‘The Snow Leopard Project’ Puts Spotlight On Afghanistan’s Wildlife
In the city of Kabul, Afghanistan, there is a “green, leafy oasis” called Shahr-e Naw Park — a place that briefly became a staging ground for conservation scientists.
In The Snow Leopard Project and other Adventures in Warzone Conservation, Alex Dehgan describes how his Wildlife Conservation Society team hid stuffed animals throughout the park, simulating as best they could the wildlife the scientists might find on their upcoming survey mission in a remote, rugged province called Nuristan.
“The whole undertaking took on a comic air: the teams, dressed in traditional Pashtu clothing from Nuristan, lumbered under the weight of their equipment,” Dehgan writes. “They wandered slowly through the park, using high-powered binoculars and laser range finders to hunt for plush toys.”
The image may be comical, but the environmental science Dehgan describes in the book is serious, and fascinating. In Nuristan alone are found populations of various leopards, Asiatic black bears, and a mountain goat called the markhor, able to climb vertical cliffs with aplomb. Dehgan describes the region as a “fairy-tale landscape” of craggy cliffs, cedar and oak forests, and “narrow perilous trails.” The Hindu Kush mountains forced the scientists, when they eventually arrived in Nuristan from Kabul, to proceed on foot; not even pack animals could manage the terrain.
All the training paid off. Over a two-year period, the team documented evidence of the animals noted plus more, including rhesus macaques, Afghanistan’s only non-human primate, and musk deer, of which there hadn’t been a confirmed sighting in 60 years. The deer had survived, Dehgan notes, “despite bombs, insurgency, deforestation, hunting, and war.”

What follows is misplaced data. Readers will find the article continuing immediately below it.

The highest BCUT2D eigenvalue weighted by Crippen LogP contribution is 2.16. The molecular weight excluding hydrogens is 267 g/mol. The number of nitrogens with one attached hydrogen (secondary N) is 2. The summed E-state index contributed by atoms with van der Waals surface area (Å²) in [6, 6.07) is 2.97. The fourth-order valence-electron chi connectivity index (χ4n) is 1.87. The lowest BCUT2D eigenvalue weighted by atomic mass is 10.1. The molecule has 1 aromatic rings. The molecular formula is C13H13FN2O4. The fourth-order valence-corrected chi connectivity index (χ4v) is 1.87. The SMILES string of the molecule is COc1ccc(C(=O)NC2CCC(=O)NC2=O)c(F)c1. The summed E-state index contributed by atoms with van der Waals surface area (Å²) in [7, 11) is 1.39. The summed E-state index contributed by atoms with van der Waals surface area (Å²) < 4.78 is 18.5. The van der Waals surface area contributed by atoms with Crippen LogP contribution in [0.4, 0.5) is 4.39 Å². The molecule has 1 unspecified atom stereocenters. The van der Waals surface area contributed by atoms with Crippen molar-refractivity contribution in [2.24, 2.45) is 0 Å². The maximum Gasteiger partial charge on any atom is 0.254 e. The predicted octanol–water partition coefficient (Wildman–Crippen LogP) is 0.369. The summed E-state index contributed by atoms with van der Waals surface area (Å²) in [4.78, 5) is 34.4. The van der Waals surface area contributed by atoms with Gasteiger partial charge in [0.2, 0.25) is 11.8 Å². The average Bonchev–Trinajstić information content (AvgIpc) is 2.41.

War is the backdrop for everything recounted in this book. Dehgan focuses on the years 2006-2007, when he served as Wildlife Conservation Society country director in charge of the Afghanistan Biodiversity Conservation Program. Thirty years of war, including the Russian invasion in 1979, the American invasion in 2001, and the ongoing Taliban insurgency, left widespread regions of the country in ruins.
A primary goal of the conservation program was to establish the country’s first national park. (The mission of the more than 100-year-old WCS, which runs five zoos and aquariums in New York City, is to save wildlife and green spaces.) Band-e-Amir, “Afghanistan’s answer to the Grand Canyon,” is located in Bamiyan Province, home to the famous, massive Buddha statues that were toppled by the Taliban in 2001. Its choice as a site for a national park required coordination at the village, district, provincial and national levels, with “conflicting visions every step of the way,” Dehgan writes. He explains in the epilogue that despite enormous challenges, Band-e Amir indeed did become Afghanistan’s first national park in 2009, followed five years later by Wakhan National Park in an area called “the rooftop of the world” to which Dehgan devotes a riveting chapter. These parks boosted protection of scores of vulnerable animal species.